Reuters is reporting that Samsung is discussing a $7.5 billion buyout of Blackberry, a tech-industry megamerger that would help the consumer electronics giant compete more effectively with Apple. Though the talks appear to be true, Blackberry threw some cold water on the news—and its own temporary stock hike—by claiming that the report is "groundless."
So clear, the report is true.
According to Reuters, it has viewed documents related to the purchased and has interviewed a source with direct knowledge of the talks. And the credible news organization says Samsung is willing to pay up to $15.49 a share for Blackberry, a premium of 60 percent over Blackberry's share trading price (before the news broke).
According to Blackberry, that's hogwash.
"Media reports of the acquisition are groundless," a Blackberry spokeswoman said. "Blackberry has not engaged in discussions with Samsung with respect to any possible offer to purchase BlackBerry."
News of the potential acquisition sent Blackberry's stock skyrocketing by 30 percent. But Blackberry's denial chopped about half that added value off immediately.
Before deciding which side is presenting an accurate view of things, consider the following. The Canadian newspaper Globe and Mail also reported this week that Samsung isn't Blackberry's only suitor. Blackberry has instead spurned "a handful" of takeover offers over recent months because of a growing understanding that the firm's value to shareholders has grown. And these offers—even Samsung's $7.5 billion offer—fall short of what Blackberry is really worth.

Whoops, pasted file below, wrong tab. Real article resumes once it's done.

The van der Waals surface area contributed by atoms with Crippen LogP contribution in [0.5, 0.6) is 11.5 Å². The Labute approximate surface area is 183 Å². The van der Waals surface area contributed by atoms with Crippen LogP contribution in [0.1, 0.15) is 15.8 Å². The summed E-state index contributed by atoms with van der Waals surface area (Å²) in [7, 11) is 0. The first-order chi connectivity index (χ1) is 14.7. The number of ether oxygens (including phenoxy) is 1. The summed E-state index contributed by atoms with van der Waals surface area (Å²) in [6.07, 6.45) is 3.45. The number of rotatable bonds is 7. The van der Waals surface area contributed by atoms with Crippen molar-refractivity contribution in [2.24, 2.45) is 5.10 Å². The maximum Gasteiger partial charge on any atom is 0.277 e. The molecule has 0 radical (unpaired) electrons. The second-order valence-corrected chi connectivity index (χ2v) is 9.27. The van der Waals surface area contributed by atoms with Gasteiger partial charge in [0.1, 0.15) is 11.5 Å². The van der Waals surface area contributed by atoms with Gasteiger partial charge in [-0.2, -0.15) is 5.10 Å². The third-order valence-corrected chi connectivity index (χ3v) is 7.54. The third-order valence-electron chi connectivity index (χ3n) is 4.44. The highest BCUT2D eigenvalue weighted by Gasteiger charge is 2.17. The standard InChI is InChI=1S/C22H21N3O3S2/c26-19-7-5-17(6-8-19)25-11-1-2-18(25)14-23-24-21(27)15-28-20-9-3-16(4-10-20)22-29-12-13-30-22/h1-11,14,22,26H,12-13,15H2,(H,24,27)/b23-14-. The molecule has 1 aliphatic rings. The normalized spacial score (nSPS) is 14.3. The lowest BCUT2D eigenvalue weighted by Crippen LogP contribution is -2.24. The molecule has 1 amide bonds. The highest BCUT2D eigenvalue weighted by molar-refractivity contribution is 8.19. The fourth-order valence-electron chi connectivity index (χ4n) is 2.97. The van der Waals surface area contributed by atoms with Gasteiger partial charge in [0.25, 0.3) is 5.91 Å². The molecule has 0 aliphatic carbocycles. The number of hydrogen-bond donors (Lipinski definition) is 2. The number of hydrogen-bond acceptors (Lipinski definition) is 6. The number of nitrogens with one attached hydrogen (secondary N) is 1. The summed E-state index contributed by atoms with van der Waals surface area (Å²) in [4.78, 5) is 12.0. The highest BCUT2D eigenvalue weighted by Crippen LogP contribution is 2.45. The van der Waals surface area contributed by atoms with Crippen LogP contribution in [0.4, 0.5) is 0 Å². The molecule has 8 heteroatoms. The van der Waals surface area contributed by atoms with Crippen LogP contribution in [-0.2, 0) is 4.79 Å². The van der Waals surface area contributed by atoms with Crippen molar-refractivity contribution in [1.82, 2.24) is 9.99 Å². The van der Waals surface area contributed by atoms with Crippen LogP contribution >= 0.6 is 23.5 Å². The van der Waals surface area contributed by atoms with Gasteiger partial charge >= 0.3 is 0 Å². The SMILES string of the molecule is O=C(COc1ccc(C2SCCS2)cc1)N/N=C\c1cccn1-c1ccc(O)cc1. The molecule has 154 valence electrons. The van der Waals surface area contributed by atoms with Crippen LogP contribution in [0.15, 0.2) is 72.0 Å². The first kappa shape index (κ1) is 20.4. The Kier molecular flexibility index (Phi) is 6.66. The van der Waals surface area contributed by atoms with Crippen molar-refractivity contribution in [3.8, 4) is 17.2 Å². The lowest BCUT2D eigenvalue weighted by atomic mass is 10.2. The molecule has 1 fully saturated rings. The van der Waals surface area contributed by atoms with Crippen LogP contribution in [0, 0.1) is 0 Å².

Without knowing a thing about what's really happening, my guess is that Samsung has indeed offered $7.5 billion to acquire Blackberry. And that sensing the growing interest, Blackberry feels like it can get even more.
Some will point out that the $7.5 billion price tag is very close to the $7.2 billion that Microsoft paid for Nokia's devices and services businesses and that, as such, these deals are somehow related. But they're not really comparable.
Here's why. With the Microsoft/Nokia deal, the Nokia mobile assets simply shifted to a new company, and it didn't make Microsoft a "bigger" mobile devices firm; it wasn't selling other handsets before. (Yes, I know. Surface. But Surface is a tiny business.) With a potential Samsung/BB tie-up, the world's biggest (but struggling) handset maker gets two important bumps: Blackberry's $1.43 billion patent portfolio and a real foot in the door with business customers.
These two factors are both very important for Samsung because it is facing strong competition in both the volume low-end of the market, with a growing hoard of fast-moving Chinese companies like Xiaomi, Huawei and others, and at the high-end with Apple.
I don't think Blackberry's handset business is worth squat—and never have, see RIP, RIM—but Apple is waltzing into the enterprise without any effort at all, and of course the release of the iPhone 6 handsets will see the firm get what I think is a non-temporary market share bump. It's time for Samsung to fight back. And picking up Blackberry may actually make sense. For both parties.